"We've been talking to our partners in the neighborhood about creating a must-visit district, kind of like Ground Zero," says Laurence Geller, president and CEO of Chicago-based real estate investment trust Strategic Hotel Capital, owner of New Orleans' Hyatt Regency, which is adjacent to the Superdome. Tens of billions of dollars are now pouring in with the reconstruction, notes Geller, who—provided the city can avoid what he calls "cynical, pork-barrel politics"—envisions linking "three or four pockets of must-see attractions" (including the French Quarter and the convention district) by light rail, and filling the spaces in between them with urban housing. "We'll bring in prize-winning architects, we'll raise money for memorials [to Katrina's victims], build a jazz cultural center, work with housing developers to build socioeconomically mixed housing," he says. "It's how a city should be built, and New Orleans has the chance to be built that way."

The Ripple Effect

Whatever shape Gulf Coast destinations eventually take, the one certainty is that planners can expect to pay more for most, if not all, of their meetings components. Bjorn Hanson, global industry leader of the hospitality and leisure practice at PricewaterhouseCoopers in New York City, predicts an increase in average room rates of 86 cents for the last quarter of 2005. If that doesn't sound like much, consider the context, Hanson suggests: "For a single weather event in one region of the country to affect the national average [hotel] rate of the entire country by almost a dollar is a very substantial effect."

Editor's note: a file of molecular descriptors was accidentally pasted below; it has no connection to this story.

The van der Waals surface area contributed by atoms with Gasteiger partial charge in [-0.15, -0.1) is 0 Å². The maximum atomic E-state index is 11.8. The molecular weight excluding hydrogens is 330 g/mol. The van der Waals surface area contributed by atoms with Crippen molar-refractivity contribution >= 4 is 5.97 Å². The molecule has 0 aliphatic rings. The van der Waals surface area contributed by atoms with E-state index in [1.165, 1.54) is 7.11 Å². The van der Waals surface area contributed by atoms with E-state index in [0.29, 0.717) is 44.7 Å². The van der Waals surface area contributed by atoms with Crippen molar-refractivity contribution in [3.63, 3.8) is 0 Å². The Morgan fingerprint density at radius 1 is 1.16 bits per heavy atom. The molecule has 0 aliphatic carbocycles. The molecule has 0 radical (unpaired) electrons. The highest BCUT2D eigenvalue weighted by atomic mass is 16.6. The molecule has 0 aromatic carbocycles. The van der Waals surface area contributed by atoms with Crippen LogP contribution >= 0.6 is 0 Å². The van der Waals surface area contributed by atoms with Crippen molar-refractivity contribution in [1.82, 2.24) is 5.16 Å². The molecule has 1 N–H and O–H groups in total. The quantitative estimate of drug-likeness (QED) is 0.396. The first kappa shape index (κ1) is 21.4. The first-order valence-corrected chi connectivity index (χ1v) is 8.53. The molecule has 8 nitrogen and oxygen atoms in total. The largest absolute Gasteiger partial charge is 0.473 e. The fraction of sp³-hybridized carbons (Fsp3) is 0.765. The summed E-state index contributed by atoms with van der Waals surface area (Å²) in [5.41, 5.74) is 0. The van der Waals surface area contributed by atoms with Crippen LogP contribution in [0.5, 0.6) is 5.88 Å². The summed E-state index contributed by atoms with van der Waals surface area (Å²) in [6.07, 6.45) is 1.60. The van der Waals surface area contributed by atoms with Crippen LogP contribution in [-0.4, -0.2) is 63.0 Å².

Of course, the two hurricanes' most obvious impact is on oil and gas prices. "More than 28 percent of U.S. refining capacity is still offline," notes Rayola Dougher, manager, energy market issues, for the American Petroleum Institute in Washington D.C. "It looks like a good 10 percent or more suffered major damage and isn't coming back anytime soon. That's a significant disruption in supply, and the prices of gasoline and heating oil have responded to that." Such disruptions, she adds, will also affect the prices of petroleum derivatives, from plastics to fertilizers. In other words, not only will transporting attendees and goods to meetings become more expensive, but the cost of the goods themselves—from plastic pens and other giveaways to food itself—will go up too.

Even worse than paying higher prices for goods is not being able to get them at all. With much of New Orleans' port still unusable, imports of basic foodstuffs like sugar, coffee, and bananas are being held up, says Richard Williams, president of food and beverage services for hospitality analyst HVS International, in Centennial, CO.

Then there's cotton, a basic item in meeting giveaways from T-shirts to tote bags. The United States is the world's largest cotton exporter, notes O.A. Cleveland, retired professor of economics from Mississippi State University, who operates the Web site cottonexperts.com. "We lost up to 400,000 bales of cotton as a result of [hurricanes] Katrina and Rita, and partly as a result of that, cotton prices have gone from 50 to 54 cents per pound," he notes.

Planning for Chaos